With just a little encouragement from Mike Call, Radar shows off his jumping skills at Call’s central Missouri farm.
If the Olympic games included mule jumping, Radar would certainly represent the United States. The Appaloosa mule, owned by Mike Call of Henley, would likely give the other challengers a good run for their money. He’s won nearly every contest he’s entered and has a rock star’s following wherever he goes.
“People come from all over to see him jump,” says Mike, a member of Three Rivers Electric Cooperative. “Each year, he’s gotten a little more famous.”
Mike’s dad, the late Bob Call, bought Radar when the mule was about 2 years old with the intention of entering him in jumping competitions.
“My dad has a cousin who lives in north Missouri. He went up to visit. He saw the mule and bought him. It was two weeks before the state fair, and that’s where my dad picked him up.”
Radar jumped at the fair that year and took fifth place. The elder Call could see he had potential, but like any athlete needed training.
“He had some problems that me and my dad had to work out of him,” Mike says. In time, Radar showed he could learn.
His best jump so far is 6 feet 2 inches, not bad for a 5-foot-3-inch mule. Radar’s best came at a benefit show in Saint James. “He jumped 74 inches and that was as high as their jump would go,” Mike says. “I’ve never got him that high again. But he was on fire that day.”
Mule jumping got its start with coonhunters who taught their mules to leap fences that would otherwise get in the way.
Unlike human high jumpers who build up speed before leaping, mules must jump from a standstill. They must clear the bar within a minute after entering a 15-foot box. “He didn’t want to do that when we first got him,” Mike says. “He just wanted to keep on moving and go over. If you do that, they disqualify you.”
The jumps usually start at 42 inches, and the height is increased 2 inches at a time until only one mule can clear the bar. Each mule gets two chances to clear the height.
Wooden dowels the size of a matchstick hold the bar in place, so if a stray hoof touches the bar, the pegs easily break.
Mike has lost track of how many times Radar has won the Missouri State Fair event. “He’s got beat a couple times,” Mike says. “You can’t win them all. Sometimes he makes a mistake when he jumps. Sometimes I make a mistake.”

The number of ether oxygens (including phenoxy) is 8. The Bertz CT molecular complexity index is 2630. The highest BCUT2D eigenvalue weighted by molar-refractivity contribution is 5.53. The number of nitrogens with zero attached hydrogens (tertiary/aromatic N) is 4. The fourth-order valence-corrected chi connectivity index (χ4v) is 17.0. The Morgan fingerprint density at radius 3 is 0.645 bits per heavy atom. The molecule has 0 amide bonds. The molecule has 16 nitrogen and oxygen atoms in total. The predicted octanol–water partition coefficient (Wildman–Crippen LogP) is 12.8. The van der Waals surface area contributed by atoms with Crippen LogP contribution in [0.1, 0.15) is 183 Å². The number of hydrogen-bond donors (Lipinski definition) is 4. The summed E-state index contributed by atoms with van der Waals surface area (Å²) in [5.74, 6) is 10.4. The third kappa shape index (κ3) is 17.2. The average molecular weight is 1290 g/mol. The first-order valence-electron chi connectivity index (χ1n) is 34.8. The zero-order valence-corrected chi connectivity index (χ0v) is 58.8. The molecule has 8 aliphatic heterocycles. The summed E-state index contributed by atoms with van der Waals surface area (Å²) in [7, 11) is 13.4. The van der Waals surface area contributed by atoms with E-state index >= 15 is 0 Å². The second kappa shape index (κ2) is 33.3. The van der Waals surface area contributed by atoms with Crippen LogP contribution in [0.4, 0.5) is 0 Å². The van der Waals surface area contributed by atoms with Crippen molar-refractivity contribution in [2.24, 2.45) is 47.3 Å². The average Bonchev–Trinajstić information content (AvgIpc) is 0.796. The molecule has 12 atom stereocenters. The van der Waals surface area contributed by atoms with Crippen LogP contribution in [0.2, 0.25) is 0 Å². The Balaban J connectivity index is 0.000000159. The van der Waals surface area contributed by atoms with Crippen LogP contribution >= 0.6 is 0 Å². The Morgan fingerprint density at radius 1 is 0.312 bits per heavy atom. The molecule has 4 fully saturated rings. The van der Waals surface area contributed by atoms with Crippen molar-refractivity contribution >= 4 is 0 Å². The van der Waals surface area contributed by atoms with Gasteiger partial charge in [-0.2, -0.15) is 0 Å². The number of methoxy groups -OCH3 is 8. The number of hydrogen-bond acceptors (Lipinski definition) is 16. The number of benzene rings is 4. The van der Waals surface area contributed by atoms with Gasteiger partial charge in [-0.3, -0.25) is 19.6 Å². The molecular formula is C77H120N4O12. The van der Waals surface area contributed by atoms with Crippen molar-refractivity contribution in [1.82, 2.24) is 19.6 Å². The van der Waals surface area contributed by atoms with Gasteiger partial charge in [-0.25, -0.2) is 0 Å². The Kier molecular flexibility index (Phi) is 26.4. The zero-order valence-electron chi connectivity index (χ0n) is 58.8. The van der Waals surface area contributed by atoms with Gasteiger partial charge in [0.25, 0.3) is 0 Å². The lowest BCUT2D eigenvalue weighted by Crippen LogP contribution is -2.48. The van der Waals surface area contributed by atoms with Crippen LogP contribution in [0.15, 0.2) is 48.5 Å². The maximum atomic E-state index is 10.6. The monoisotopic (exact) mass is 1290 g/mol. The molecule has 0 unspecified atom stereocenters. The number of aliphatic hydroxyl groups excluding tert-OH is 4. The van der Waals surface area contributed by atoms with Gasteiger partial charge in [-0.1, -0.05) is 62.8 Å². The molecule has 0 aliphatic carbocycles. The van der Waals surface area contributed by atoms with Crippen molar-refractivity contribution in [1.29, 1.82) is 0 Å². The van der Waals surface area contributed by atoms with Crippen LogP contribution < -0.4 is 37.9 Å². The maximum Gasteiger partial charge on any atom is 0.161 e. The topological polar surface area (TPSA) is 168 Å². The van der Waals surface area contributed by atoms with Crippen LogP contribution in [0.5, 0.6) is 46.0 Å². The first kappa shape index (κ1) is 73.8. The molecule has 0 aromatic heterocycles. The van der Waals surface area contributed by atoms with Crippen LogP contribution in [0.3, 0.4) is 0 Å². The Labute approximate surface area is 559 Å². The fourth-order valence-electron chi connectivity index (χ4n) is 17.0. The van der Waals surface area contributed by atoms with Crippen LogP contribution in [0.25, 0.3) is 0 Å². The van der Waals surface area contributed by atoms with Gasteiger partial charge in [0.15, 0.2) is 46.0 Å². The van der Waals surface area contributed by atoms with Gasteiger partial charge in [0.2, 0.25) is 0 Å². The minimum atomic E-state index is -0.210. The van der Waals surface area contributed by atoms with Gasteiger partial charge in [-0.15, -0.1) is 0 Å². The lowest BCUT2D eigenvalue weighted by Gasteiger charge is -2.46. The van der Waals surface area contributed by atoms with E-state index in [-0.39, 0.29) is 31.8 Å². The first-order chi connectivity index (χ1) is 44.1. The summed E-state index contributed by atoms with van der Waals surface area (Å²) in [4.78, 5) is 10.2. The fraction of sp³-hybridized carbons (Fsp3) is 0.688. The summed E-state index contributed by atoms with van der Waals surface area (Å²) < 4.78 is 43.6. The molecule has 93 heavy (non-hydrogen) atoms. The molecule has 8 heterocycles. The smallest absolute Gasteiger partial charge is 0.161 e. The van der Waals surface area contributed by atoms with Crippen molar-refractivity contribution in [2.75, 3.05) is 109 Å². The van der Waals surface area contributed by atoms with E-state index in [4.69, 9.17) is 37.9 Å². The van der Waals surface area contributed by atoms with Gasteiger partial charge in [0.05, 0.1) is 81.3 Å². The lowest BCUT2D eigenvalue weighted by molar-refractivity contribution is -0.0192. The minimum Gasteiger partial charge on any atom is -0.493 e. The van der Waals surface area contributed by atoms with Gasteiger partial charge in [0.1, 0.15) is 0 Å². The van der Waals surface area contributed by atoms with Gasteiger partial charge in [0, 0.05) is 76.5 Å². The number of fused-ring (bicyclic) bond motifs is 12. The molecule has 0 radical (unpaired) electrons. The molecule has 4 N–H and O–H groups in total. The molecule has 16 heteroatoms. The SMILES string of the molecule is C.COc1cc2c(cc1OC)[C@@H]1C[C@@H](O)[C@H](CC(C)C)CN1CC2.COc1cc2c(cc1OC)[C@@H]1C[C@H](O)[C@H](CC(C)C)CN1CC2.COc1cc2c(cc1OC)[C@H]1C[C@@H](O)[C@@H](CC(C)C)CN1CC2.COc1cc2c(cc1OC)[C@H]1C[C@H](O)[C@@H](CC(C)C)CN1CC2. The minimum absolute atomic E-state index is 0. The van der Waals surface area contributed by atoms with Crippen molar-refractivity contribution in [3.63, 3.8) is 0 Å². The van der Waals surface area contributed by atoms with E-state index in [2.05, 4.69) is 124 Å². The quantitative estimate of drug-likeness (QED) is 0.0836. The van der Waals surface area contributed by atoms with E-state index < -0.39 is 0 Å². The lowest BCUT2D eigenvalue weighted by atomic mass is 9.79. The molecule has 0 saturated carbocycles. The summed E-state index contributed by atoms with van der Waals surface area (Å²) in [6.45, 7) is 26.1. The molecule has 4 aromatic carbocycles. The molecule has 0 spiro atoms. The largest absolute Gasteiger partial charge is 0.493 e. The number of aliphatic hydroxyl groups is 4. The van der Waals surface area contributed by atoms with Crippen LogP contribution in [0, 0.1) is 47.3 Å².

At a mule jump, Mike serves as Radar’s coach. He holds the end of a long lead rope and yells, “Get up there,” in the rapid-fire manner of an auctioneer. When Radar’s ready, he raises his front legs, and Mike throws the lead rope at the bar.
Radar seems to defy gravity and turns from mule to bird as he gracefully clears the bar. Mike’s style differs from most jumping teams. He stands on the same side of the bar as the mule and lets Radar find his own way over.
“I’m about the only person who jumps like that,” Mike says. “Most people will stand on the other side from where the mule is. When the mule gets in the center of the bar, they will pull down on the rope to get his front down. I never did that. He don’t need it.”
Over the years, Radar developed a rivalry with a mule named Powder River. “That was one mule my dad wanted to beat,” Mike recalls. “And as far as I know, Radar is the only mule who ever beat him. That was the last show my dad ever went to. That day we beat Powder River down in Lebanon, it made his day. He bought us all steak dinners.”
As Radar’s fame spread, the Calls traveled as far away as Texas, where a boot company wanted him to put on an exhibition. Mike recalls going to the Kansas State Fair where a fan recognized him as the man who jumped Radar.
The mule’s personality has won him as many fans as his ability to jump. Once at the Missouri State Fair, the snap holding the lead rope to Radar’s collar broke as he cleared the bar. Radar trotted over to the railing and grabbed a hot dog from the hands of a spectator and promptly ate it.
At the American Royal, Radar hammed for the crowd, eating up the attention as they chanted “Go Radar.”
“The crowd would holler his name, and he would be ready to go again,” Mike says. “He knows when people cheer him on. That’s why he does so well at the state fair.”
People often ask Mike how he keeps a jumping mule in the pen. The answer is, he doesn’t. “If he wants to, he could clear that fence with no problem,” Mike says.
To keep Radar from getting into mischief, Mike bought another mule named Willie. “We had to buy him because the neighbors had horses. If the wind was blowing the wrong way, he could smell them and he’d be out. He just wanted some friends.”
Mike bought Willie for $100 and believes he’s every bit of 30 years old. Willie quickly showed he was worthless as a jumper. “He knows how to knock the bar down,” says Mike’s wife, Doris. “He’ll knock it down with his nose and think, ‘OK, I did a good job.’ But if you take Radar out, he’ll jump right out of there. ”
One day Radar was being put through his paces for a reporter. “Pretty soon, here comes that black mule,” Mike says. “He jumped out. And you can’t get him to jump decent at a show.”
Even at 18 years old, Radar is far from calling it quits, Mike believes. He’s got one more challenge for the mule — winning the Pea Ridge, Ark., contest that has so far eluded them.
“As long as I can and he’s willing to do it, I’m going to keep right on going. When I retire him, it will probably be at the state fair because that’s the first place he’s showed. But he’s showing no signs of slowing down now. He’s still wound up.”